The opposing argument was made by the creditors that there had been contract modification through marketing and CEO Alex Mashinsky’s statements.[13] However, the argument fell through because extrinsic evidence is inadmissible under the parol evidence rule since the terms were sufficiently clear and unambiguous.[14]

There were also opposing arguments by the creditors for unconscionability, fraud, and breach of contract to void the contract, which the judge held did not address the property of estate debate.[15]

The verdict is good news for Celsius Network because, as owners of the accounts, they can start selling the stablecoins, which was the origin of the debate, and deal with the liquidity crisis they are currently facing. In addition, they can also use or sell the assets of the accounts in order to pay administrative fees, such as the attorney’s fees, since these are expenses that take priority under the Bankruptcy Code under Chapter 11.[16] 

However, the decision only applies to the Celsius Earn Accounts and should not be confused with the accounts held under “Custody” or other Celsius programs. For the customers of Celsius Earn Accounts, the verdict means they cannot withdraw their money directly from their Earn Accounts because they do not have any property interest in them according to the terms of use. Instead, they can try to retrieve their money under different proceedings, such as the reorganization plan. However, it is almost guaranteed that they will not recover the total amount of their deposits. 

This verdict acts as the first precedent in an adjudicated cryptocurrency case. It emphasizes the importance for all investors to read the terms of use and understand what they mean for their deposits. It will likely guide future bankruptcy cases, placing significant weight on the terms of use and binding the account holders to the contracts they sign. It indicates that the courts will apply contract law in determining the property of the estate of the bankrupt firms and how it should be treated. However, different contexts can grant transgression from the precedent. 


[1] Knauth Dietrich, U.S. Judge Says Celsius Network Owns Most Customer Crypto Deposits, Reuters, (Jan. 5, 2023), https://www.reuters.com/business/finance/us-judge-says-celsius-network-owns-most-customer-crypto-deposits-2023-01-05/.

[2] Wagner Casey, Not ‘Enough Value’ Left To Repay Celsius Customers, Blockworks, (Jan. 4, 2023), https://blockworks.co/news/not-enough-value-left-to-repay-celsius-customers.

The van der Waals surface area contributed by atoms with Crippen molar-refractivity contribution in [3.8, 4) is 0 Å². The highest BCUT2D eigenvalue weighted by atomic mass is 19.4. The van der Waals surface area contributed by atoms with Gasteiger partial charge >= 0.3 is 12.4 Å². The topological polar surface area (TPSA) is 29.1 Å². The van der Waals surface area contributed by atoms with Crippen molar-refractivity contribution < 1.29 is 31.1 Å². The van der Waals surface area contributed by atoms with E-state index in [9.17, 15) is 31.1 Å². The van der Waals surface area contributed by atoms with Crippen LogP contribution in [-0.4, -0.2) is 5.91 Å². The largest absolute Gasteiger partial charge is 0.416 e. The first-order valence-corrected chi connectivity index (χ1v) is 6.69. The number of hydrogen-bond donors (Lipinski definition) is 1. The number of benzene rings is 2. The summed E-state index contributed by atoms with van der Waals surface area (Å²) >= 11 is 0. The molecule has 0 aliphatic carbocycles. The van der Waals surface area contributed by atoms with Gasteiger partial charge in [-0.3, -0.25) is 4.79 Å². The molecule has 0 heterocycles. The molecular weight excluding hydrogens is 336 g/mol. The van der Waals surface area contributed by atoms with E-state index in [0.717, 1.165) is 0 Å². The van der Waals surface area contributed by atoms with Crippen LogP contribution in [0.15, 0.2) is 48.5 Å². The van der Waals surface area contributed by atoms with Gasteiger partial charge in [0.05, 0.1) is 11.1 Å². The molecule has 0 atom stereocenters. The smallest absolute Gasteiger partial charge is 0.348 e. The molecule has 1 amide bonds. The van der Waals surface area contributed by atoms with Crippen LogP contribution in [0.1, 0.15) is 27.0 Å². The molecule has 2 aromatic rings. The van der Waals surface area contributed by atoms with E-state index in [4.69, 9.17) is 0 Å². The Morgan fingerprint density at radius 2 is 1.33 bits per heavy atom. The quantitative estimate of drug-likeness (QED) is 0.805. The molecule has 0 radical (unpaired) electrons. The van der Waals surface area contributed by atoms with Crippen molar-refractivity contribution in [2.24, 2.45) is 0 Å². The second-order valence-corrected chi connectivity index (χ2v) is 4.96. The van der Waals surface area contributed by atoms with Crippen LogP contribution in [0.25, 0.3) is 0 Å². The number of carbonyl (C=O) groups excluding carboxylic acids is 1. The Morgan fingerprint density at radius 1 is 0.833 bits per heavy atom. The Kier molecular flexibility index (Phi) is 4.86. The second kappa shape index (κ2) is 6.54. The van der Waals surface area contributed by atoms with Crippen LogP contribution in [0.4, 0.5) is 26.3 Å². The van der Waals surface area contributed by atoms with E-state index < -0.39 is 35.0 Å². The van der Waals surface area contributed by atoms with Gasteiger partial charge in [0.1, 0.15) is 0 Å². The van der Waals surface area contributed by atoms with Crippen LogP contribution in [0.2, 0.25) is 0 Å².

[3] Melinek Jacquelyn, Bankruptcy Judge Rules Celsius Network Owns Users’ Interest-Bearing Crypto Accounts, Techcrunch (Jan. 4, 2023), https://techcrunch.com/2023/01/04/bankruptcy-judge-rules-celsius-network-owns-users-interest-bearing-crypto-accounts/.

[4] A Memo to the Celsius Community, Celsius, (June 12, 2022), https://celsiusnetwork.medium.com/a-memo-to-the-celsius-community-59532a06ecc6.

[5] Beganski André, Judge Rules Celsius Earn Account Funds Belong to Estate, Not Users, Yahoo Finance, (Jan. 4, 2023), https://finance.yahoo.com/news/judge-rules-celsius-earn-account-223805803.html.

[6] Benham T. & Rutenberg S., Court Rules that Earn Account Assets are Property of the Debtor: Celsius Bankruptcy Case: January 13, 2023, JDSupra, (Jan. 13, 2023), https://www.jdsupra.com/legalnews/court-rules-that-earn-account-assets-2933778/.

[7] Supra note 1.

[8] 11 USC § 541.

[9]  In re Celsius Network LLC, 22-10964 (MG), (Bankr. S.D.N.Y. Jan. 4, 2023) at 5.

[10] Id. at 24-28.

[11] Fuller Jeffrey, ANALYSIS: How Celsius Ruling Affects Customer Crypto in Ch. 11, Bloomberg Law, (Jan. 13, 2023), https://www.bloomberglaw.com/bloomberglawnews/bloomberg-law-analysis/XC8AFJE4000000?bna_news_filter=bloomberg-law-analysis#jcite.

[12] Supra note 9 at 26–27.

[13] Theresa Foudy & Andrew Kissner, Celsius Bankruptcy Court Holds Customer Deposits in “Earn Accounts” Are Estate Property, JDSupra, (Jan. 9, 2023), https://www.jdsupra.com/legalnews/celsius-bankruptcy-court-holds-customer-8920855/.

[14] Supra note 9 at 30.

[15] Supra note 9 at 23–24.

[16] 11 U.S. Code § 507.